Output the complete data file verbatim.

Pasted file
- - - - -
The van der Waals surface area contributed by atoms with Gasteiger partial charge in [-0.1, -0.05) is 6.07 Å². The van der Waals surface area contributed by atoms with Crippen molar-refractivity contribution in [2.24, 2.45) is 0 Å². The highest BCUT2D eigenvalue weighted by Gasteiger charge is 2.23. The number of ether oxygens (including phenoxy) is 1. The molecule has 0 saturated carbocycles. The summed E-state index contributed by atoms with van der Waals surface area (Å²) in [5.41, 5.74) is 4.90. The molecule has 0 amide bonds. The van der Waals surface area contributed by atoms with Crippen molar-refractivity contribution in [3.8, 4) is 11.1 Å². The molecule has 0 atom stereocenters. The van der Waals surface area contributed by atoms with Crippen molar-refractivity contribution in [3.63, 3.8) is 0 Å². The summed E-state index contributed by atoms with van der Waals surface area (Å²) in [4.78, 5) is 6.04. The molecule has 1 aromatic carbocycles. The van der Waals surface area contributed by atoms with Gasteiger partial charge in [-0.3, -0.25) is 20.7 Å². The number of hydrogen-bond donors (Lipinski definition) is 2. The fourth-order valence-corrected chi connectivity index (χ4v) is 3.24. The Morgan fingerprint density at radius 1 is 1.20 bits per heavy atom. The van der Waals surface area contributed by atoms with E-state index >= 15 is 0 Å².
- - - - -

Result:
The van der Waals surface area contributed by atoms with Gasteiger partial charge in [-0.1, -0.05) is 6.07 Å². The van der Waals surface area contributed by atoms with Crippen molar-refractivity contribution in [2.24, 2.45) is 0 Å². The highest BCUT2D eigenvalue weighted by Gasteiger charge is 2.23. The number of ether oxygens (including phenoxy) is 1. The molecule has 0 saturated carbocycles. The summed E-state index contributed by atoms with van der Waals surface area (Å²) in [5.41, 5.74) is 4.90. The molecule has 0 amide bonds. The van der Waals surface area contributed by atoms with Crippen molar-refractivity contribution in [3.8, 4) is 11.1 Å². The molecule has 0 atom stereocenters. The van der Waals surface area contributed by atoms with Crippen molar-refractivity contribution in [3.63, 3.8) is 0 Å². The summed E-state index contributed by atoms with van der Waals surface area (Å²) in [4.78, 5) is 6.04. The molecule has 1 aromatic carbocycles. The van der Waals surface area contributed by atoms with Gasteiger partial charge in [-0.3, -0.25) is 20.7 Å². The number of hydrogen-bond donors (Lipinski definition) is 2. The fourth-order valence-corrected chi connectivity index (χ4v) is 3.24. The Morgan fingerprint density at radius 1 is 1.20 bits per heavy atom. The van der Waals surface area contributed by atoms with E-state index >= 15 is 0 Å².